Monday, March 30, 2009

Lessons from the Youth

Last night was the last "Takeover" night where the two girls that serve as chairs of our youth ministry take over youth group with minimal input from me.  In fact, as they wanted to surprise me with aspects of last night, I pretty much trusted them and didn't see an outline or have any of my offers of help accepted.

They did a superb job.  At one point they took my breath away with a reading they composed of several different Bible stories relating to water and storms.  The music they chose for the background, the impeccable pacing (Forensic coach moment of pride), and creativity was astounding.  My pride in them was as equal as my deep humility.  I know I could not have done what they did.  But I was so proud of them.

As I look back on it, with a good night's sleep behind me and a bowl of oatmeal in front of me, I have the leisure to observe many things.  First, the growth these girls demonstrated.  Over the past three years I have seen them grow into these accomplished leaders.  Second, that this is really one of the main points of youth ministry - to enable the youth to own their faith and be able to share it with others in an effective manner.  Using everything from umbrellas to wonderful music choices these girls spoke the many languages of their peers in order to have a conversation with the youth.   And third, it was truly a reminder that another main goal of ministry is to ensure that it is not dependent on me.  

To close, here's one verse the girls pulled for the night from a book you may have overlooked.

In hurricane and tempest is his path, and clouds are the dust at his feet
~Nahum 1.3b

Tuesday, March 17, 2009

The Plague and Lent

Cheery title, yes?

Well, I had several ideas for what I imagined to be spectacular posts.  Then...the plague.  Two Sundays ago I started feeling quite tired and out of it.  By Wednesday my head was congested. By Thursday I had no voice and was coughing up a storm with chest congestion.  Friday and Saturday were, well, disgusting.  Finally this past Sunday I started to feel better.  Still congested a bit and have a lingering cough today, but with the warm weather and sunshine it is good to be on the mend.  Of course, I think I've exhausted my dog who was quite content sleeping 23 1/2 hours each day last week.  Now that I'm better and spring has hit, I took her on her first long walk yesterday.  She slept later than me and is now sleeping soundly again.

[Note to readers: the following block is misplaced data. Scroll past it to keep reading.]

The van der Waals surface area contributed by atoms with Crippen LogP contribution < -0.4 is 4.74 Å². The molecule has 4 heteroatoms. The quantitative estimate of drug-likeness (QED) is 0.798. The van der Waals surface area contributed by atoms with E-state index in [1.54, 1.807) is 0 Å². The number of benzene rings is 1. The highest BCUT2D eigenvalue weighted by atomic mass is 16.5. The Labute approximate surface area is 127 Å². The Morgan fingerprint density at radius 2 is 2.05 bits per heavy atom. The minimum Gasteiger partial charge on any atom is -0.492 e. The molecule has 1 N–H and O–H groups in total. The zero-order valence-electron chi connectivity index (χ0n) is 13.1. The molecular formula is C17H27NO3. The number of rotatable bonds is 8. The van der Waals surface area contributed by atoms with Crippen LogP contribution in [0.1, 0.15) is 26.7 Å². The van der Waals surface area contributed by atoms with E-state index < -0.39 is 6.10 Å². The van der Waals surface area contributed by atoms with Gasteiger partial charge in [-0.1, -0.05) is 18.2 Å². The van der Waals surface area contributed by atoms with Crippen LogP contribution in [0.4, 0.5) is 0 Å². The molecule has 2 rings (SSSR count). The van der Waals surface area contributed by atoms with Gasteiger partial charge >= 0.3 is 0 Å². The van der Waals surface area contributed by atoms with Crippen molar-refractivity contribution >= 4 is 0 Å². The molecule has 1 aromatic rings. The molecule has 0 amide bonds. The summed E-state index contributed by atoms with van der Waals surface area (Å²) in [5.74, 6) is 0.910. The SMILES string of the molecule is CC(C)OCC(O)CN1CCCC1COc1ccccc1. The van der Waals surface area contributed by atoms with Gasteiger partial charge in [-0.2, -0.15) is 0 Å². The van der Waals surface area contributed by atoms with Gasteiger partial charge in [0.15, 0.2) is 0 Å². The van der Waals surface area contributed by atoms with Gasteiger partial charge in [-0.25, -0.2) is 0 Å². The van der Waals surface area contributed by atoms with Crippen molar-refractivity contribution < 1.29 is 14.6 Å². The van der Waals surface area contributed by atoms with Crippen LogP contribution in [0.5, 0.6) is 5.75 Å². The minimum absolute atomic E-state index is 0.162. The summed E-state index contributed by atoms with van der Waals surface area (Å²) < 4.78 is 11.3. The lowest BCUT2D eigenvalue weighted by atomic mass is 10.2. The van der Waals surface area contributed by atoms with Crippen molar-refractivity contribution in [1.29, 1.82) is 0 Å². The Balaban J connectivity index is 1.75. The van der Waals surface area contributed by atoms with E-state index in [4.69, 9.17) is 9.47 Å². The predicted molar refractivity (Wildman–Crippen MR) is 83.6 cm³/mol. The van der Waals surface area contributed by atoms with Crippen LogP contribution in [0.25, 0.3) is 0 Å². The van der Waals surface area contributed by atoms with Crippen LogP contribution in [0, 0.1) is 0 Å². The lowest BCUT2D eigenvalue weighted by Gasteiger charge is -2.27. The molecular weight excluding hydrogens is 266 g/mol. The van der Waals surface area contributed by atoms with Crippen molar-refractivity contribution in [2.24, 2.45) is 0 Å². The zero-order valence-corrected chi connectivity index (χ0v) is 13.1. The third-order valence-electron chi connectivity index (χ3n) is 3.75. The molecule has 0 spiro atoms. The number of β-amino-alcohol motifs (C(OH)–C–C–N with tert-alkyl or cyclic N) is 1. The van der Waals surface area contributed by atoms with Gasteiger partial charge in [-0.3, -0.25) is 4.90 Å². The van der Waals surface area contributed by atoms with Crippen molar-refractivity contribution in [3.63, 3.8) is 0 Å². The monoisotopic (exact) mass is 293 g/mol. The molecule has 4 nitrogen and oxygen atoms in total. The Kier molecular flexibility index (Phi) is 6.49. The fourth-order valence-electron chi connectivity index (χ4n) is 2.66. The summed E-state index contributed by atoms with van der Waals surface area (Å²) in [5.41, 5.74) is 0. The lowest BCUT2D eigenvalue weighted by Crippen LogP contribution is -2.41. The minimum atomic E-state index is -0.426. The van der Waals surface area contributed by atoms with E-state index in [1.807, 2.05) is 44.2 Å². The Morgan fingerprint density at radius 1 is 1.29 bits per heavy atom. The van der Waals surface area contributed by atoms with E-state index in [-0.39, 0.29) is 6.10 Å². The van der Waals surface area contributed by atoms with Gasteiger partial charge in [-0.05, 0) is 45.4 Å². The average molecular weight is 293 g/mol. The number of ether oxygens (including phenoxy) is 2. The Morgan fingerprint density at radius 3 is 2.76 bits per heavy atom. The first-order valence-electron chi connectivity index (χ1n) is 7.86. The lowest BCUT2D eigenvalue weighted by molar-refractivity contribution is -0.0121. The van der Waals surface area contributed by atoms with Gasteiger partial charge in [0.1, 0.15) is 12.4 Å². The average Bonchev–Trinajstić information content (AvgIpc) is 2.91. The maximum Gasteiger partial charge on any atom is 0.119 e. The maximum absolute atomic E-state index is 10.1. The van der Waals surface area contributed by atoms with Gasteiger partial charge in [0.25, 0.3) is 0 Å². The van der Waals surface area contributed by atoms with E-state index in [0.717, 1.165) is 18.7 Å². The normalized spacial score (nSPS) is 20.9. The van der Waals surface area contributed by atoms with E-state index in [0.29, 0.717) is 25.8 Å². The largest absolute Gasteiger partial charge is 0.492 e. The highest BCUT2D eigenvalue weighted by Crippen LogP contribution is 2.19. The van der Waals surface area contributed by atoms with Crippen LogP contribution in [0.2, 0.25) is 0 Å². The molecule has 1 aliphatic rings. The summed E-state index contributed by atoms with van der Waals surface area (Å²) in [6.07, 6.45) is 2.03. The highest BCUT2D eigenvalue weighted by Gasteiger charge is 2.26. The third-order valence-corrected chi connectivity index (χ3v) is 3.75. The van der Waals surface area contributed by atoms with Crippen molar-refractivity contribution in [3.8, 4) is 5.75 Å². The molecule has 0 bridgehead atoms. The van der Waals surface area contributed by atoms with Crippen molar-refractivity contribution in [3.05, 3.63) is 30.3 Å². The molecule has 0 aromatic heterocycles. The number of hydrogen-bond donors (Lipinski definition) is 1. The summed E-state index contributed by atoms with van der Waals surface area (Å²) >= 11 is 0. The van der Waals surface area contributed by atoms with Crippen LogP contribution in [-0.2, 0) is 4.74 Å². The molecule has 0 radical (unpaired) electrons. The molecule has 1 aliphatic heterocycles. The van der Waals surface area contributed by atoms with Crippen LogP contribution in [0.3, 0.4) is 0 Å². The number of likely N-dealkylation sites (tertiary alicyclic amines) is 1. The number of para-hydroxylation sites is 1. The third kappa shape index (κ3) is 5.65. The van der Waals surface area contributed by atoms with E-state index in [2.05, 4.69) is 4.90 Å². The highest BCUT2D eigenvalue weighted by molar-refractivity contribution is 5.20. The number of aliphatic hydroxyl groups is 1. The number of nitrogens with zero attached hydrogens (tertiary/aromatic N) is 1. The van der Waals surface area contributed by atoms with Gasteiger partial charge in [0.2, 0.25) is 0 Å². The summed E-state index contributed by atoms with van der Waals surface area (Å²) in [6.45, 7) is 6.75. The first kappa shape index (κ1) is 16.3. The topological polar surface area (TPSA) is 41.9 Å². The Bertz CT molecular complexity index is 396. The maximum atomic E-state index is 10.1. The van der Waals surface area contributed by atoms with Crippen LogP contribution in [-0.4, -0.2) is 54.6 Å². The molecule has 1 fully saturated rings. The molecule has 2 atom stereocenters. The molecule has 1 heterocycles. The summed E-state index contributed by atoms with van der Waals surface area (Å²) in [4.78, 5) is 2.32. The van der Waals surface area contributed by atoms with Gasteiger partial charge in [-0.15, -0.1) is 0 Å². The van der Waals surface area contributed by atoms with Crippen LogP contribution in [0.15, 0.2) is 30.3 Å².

Much as I could carry on about my pup.  The novelty is still there.  Please, any of you considering a pet - get one from a rescue.  Now that my Bob Barker moment is done, I'll carry on.

I want to pitch a resource I'm using with the young adult ministry.  It is one of those that not only has it led to a great series with the group, but I've found to be fruitful for myself.  It is Praying All Ways by Caroljean Willie, SC, Ph. D.  The group has found it to be enjoyable and challenging.  The basic concept is that if there are multiple intelligences, then couldn't that be applied to prayer?  After offering a simple self-evaluation to see where your preferred prayer 'intelligences' lie, there are chapters on each of the different intelligences.  We started with math and logic.  The engineers in the group felt quite at home with this one.   It was interesting to see how the more artistic individuals dealt with this.  In turn, last week when we did the linguistic intelligence, the more logic minded individuals were a bit intimidated by the prospect of writing poetry.  However, the book is prepared in a very practical manner with prompts, guides, and examples.  Even the most hesitant individual found the ability to create some lovely poems and reflections.  Tomorrow we will do a session on the artistic intelligence.  One individual is quite excited for the opportunity to use crayons and markers.

On a personal side, this series and the resource in particular have helped me.  Lent is a time where there is more to do at work.  Not only for the season itself, but the looming retreats in April and the summer service trip are creating additional administrative work.  To realize that despite, or perhaps because of, all this I need to ensure I still personally fully enter into Lent is a challenge.  The book has offered me new ways to not just talk to God about my litany of intentions or frustrations, but to quiet my voice and seek new ways to listen to God and the world around me.  

If you are interested in the book, it is published by Harcourt.  It is one of their titles for adults.